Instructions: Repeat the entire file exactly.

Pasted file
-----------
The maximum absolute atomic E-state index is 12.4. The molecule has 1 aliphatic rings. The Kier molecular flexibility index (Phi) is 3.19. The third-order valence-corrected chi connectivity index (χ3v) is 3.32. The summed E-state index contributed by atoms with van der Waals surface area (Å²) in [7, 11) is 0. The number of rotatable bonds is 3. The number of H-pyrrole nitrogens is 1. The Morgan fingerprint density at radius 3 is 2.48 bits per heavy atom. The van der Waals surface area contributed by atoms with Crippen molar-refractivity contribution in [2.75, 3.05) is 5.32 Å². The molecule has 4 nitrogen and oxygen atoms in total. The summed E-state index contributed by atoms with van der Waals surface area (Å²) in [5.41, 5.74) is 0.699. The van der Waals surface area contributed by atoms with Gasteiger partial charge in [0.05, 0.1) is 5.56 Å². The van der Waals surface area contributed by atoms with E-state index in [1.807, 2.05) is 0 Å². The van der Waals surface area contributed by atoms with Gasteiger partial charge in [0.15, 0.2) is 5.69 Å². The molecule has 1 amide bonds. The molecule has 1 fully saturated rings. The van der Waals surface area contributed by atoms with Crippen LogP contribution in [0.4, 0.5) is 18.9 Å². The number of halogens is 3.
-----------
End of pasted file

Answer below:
The maximum absolute atomic E-state index is 12.4. The molecule has 1 aliphatic rings. The Kier molecular flexibility index (Phi) is 3.19. The third-order valence-corrected chi connectivity index (χ3v) is 3.32. The summed E-state index contributed by atoms with van der Waals surface area (Å²) in [7, 11) is 0. The number of rotatable bonds is 3. The number of H-pyrrole nitrogens is 1. The Morgan fingerprint density at radius 3 is 2.48 bits per heavy atom. The van der Waals surface area contributed by atoms with Crippen molar-refractivity contribution in [2.75, 3.05) is 5.32 Å². The molecule has 4 nitrogen and oxygen atoms in total. The summed E-state index contributed by atoms with van der Waals surface area (Å²) in [5.41, 5.74) is 0.699. The van der Waals surface area contributed by atoms with Gasteiger partial charge in [0.05, 0.1) is 5.56 Å². The van der Waals surface area contributed by atoms with E-state index in [1.807, 2.05) is 0 Å². The van der Waals surface area contributed by atoms with Gasteiger partial charge in [0.15, 0.2) is 5.69 Å². The molecule has 1 amide bonds. The molecule has 1 fully saturated rings. The van der Waals surface area contributed by atoms with Crippen LogP contribution in [0.4, 0.5) is 18.9 Å². The number of halogens is 3.